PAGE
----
How to face the first finite element simulation of a phenomenon that you have never studied


Finite element simulations cover a wide range of phenomena and possibilities. As a CFD / FEM engineer it is highly likely to master certain types of simulations, but not to know many others in depth. Either due to the need to tackle a new type of project or to expand our own knowledge, sooner or later it will be essential for us to learn to develop new types of simulation. To make the process as light as possible, in this article we will leave some tips that will allow you to overcome this task.

Define perfectly what your problem is.

To simulate is an extremely broad task. A simulation can be done to study a specific variable at a certain point, to observe the field of different variables on a specific surface or volume, to analyse the temporal evolution of a variable, etc. Focus on what your objective is, perfectly defining which will be your inputs and which will be your variables to analyse. If it is a phenomenon far removed from the ones you usually study, you must begin with a basic problem in a steady state of which you analyse one or two variables in some specific region, for example, the output of the control volume. Although the final objective is more ambitious than this (and sometimes it is not even), once we validate this first simulation, we will have enough guarantees to develop more complex challenges.

Create a simulation that you can verify.

Surely, this point is the most important of all. When setting up the simulation, it is vitally important that you can compare the result with some real data or approximate analytical solution. It is useless to invest hours in simulating if once you have finished you do not have any data that allows you to guarantee that the result is correct.

A finished and correctly converged simulation only means that the case is well configured, but this does not mean that you have reproduced the problem that you wanted to study. If you have experimental data and the solution does not match, you can investigate where you have made an error, or even check that this type of simulation requires more complexity than the case you have prepared. Of course, you must make sure that the experimental data has been measured correctly or that the approximate solution is valid, since your simulation may be correct and you are looking for inexistent errors.

If you are not able to obtain any of these data, but you are interested in knowing how the case is configured for this new type of phenomenon, you can do the simulation in two different software and verify that the result agrees.


Look for specific information.

It may seem obvious, but the truth is sometimes, and due to our own knowledge and experience, we try to develop everything by ourselves. If you want to study something, someone has probably already studied it. Nowadays it is extremely easy to find information related to almost any problem on the net in scientific articles, video tutorials or personal blogs. But be careful, you could not see the wood for the trees. If you are truly clear about the phenomenon to simulate and your target variable, use these words as key search terms.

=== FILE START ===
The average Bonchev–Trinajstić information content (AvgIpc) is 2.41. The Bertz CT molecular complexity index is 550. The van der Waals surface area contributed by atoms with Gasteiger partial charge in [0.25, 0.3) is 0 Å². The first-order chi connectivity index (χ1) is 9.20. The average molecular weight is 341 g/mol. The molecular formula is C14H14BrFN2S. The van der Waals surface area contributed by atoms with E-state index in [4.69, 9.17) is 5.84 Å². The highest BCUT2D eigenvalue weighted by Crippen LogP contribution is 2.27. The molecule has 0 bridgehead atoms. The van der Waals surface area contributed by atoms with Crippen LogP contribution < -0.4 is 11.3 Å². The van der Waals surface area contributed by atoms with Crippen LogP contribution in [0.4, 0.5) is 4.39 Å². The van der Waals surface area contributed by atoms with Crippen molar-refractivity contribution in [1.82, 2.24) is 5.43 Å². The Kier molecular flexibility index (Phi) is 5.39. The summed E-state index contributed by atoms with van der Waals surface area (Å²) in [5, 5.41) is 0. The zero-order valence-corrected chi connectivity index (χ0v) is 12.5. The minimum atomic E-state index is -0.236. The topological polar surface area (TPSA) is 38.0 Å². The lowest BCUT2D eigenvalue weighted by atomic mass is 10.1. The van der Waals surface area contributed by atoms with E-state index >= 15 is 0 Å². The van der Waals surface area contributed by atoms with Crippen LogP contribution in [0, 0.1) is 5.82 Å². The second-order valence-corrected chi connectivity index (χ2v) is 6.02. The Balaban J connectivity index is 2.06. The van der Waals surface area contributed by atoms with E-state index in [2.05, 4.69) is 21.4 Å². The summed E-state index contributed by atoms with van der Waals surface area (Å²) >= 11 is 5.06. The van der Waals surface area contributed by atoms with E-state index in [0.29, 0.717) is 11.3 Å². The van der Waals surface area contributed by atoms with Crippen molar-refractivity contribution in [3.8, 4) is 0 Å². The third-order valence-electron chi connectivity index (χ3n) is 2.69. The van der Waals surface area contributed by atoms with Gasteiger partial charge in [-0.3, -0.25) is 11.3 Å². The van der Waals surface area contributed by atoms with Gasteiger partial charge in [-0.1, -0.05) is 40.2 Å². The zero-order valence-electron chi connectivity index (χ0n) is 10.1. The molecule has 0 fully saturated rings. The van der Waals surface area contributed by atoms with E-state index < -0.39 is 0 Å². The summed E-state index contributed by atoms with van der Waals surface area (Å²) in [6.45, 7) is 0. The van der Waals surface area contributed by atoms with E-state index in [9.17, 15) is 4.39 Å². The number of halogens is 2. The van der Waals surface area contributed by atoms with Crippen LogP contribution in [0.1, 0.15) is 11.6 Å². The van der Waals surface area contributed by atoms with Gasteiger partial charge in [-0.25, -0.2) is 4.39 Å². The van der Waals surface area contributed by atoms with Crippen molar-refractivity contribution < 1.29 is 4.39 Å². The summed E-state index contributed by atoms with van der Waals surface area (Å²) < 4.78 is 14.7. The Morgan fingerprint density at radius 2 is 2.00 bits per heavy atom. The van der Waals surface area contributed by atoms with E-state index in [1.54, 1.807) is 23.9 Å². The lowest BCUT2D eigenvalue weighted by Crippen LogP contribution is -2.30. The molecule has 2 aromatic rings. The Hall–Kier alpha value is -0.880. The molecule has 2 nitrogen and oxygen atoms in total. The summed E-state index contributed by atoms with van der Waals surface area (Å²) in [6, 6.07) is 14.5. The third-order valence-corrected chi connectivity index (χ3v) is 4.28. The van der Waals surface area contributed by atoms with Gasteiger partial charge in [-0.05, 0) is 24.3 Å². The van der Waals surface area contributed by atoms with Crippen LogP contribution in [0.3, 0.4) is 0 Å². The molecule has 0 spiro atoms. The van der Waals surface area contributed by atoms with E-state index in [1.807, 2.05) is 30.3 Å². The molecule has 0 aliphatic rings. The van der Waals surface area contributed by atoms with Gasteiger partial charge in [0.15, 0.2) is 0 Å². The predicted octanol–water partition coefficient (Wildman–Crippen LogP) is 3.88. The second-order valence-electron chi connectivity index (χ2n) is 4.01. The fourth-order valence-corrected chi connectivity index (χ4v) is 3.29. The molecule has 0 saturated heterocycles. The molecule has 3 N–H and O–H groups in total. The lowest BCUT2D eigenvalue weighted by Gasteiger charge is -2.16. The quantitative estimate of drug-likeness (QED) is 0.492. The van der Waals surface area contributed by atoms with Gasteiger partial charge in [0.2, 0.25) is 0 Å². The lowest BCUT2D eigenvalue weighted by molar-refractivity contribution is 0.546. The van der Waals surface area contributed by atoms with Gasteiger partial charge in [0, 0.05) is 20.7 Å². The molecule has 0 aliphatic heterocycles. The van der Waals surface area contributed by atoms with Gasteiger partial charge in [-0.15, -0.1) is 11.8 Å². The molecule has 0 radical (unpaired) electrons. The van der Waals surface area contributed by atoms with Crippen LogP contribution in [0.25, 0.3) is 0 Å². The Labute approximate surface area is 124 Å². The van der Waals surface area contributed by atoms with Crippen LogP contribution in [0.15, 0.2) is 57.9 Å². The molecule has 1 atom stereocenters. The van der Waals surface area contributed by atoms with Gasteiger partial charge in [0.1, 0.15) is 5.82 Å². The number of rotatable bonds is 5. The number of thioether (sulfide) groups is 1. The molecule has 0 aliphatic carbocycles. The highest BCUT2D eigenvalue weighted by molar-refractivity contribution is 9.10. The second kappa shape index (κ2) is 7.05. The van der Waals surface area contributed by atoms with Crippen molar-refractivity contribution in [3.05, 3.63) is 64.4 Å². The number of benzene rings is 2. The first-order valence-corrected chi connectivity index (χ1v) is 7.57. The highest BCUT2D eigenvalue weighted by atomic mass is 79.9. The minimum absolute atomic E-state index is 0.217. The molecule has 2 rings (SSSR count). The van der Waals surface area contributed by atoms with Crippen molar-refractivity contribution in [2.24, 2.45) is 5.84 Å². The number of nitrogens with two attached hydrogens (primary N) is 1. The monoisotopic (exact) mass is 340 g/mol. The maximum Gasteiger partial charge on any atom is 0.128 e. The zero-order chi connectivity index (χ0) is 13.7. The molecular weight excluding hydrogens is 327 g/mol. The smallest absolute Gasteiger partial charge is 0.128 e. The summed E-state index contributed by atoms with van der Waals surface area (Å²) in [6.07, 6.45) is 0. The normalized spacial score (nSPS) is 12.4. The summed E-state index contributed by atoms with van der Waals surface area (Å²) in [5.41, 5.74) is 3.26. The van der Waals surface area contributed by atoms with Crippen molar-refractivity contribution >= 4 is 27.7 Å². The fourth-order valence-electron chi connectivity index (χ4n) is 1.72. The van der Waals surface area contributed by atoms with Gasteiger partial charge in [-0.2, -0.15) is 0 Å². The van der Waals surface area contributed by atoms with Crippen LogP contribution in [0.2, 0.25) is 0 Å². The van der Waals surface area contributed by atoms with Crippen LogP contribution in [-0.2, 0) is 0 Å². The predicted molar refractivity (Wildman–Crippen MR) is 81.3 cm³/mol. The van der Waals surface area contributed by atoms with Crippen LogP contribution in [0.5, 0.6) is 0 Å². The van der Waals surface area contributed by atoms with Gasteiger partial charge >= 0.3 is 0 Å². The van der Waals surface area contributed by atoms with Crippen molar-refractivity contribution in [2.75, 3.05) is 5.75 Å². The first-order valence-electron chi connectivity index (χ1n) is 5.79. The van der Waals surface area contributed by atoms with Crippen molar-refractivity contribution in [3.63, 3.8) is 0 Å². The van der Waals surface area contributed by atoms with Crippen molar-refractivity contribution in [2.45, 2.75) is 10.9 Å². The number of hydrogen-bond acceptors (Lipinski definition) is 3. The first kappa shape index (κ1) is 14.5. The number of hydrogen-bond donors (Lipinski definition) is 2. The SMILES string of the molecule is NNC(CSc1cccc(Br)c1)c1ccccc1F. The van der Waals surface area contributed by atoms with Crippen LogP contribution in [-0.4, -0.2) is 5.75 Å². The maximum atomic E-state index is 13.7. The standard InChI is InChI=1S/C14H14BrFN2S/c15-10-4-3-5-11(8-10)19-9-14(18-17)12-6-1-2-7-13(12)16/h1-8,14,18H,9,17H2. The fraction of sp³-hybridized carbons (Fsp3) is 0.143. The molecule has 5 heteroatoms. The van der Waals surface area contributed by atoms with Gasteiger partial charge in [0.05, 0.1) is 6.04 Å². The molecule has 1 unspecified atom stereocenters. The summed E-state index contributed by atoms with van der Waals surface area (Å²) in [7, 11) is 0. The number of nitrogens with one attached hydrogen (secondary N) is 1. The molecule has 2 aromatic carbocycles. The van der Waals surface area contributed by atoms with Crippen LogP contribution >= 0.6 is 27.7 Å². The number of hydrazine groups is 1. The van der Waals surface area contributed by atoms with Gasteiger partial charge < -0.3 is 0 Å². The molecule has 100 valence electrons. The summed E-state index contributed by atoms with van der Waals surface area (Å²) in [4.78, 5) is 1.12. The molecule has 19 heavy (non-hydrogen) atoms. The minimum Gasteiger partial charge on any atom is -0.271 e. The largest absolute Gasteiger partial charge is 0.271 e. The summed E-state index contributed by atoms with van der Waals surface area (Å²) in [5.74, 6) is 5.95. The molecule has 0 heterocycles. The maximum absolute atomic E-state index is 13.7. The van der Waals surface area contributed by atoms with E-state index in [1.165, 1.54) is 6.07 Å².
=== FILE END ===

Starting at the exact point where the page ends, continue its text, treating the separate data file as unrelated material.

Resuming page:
Evaluate which software is the most recommended to do it.

While doing the search on the networks, you should also investigate about which software offers the greatest advantages to solve the simulation. There is software that has faster and specific modules to solve specific problems. Obviously, this will depend on the availability that each one has, but it never hurts to know which the best software is to do something specific.


Evaluate the degree of complexity your simulation requires.

This can be difficult the first time you study a phenomenon, but it is important to keep it in mind. A common mistake is to think that the more detailed and complex we build the model, the better, but this is not necessarily the case. The degree of complexity required for a simulation uniquely depends on the objectives. To make it better understood, we will put a simple example.

Suppose that we want to solve a metallic structure formed by different types of profiles, of which we are only interested in knowing the maximum deformation of a certain profile, for basic engineering. We can build the 3D model of each of the beams, mesh it, solve it and evaluate the deformations and stress levels. We will almost certainly face two problems in this process: performing a correct meshing and the presence of singularities when evaluating the results. Problems that, although we can overcome them, will take us a significant number of hours (and headaches). For a basic engineering of this type, there are software that allow to build these structures in 2D and assign the profile shape to each beam (standard or graphically defined by us). The 2D mesh is done almost instantaneously and the singularities disappear, obtaining a good result in a noticeably short time.


Final advice.

Finally, it only remains to add that when carrying out a simulation we should not be mere users of the program in question. In other words, when we carry out a simulation, we must be completely sure that we understand the physics that occurs behind the problem. For example, if we are trying to solve a heat transfer problem and we want to determine the temperature on a surface, we should additionally verify that the simulated heat fluxes make sense, if the LMTD obtained at the entrance and exit of the control volume are possible, check that the fluid patterns follow the expected paths…If you solve the problem, but have not done all of the above, you will only have gone half way since you may have made mistakes without even realizing it from them.

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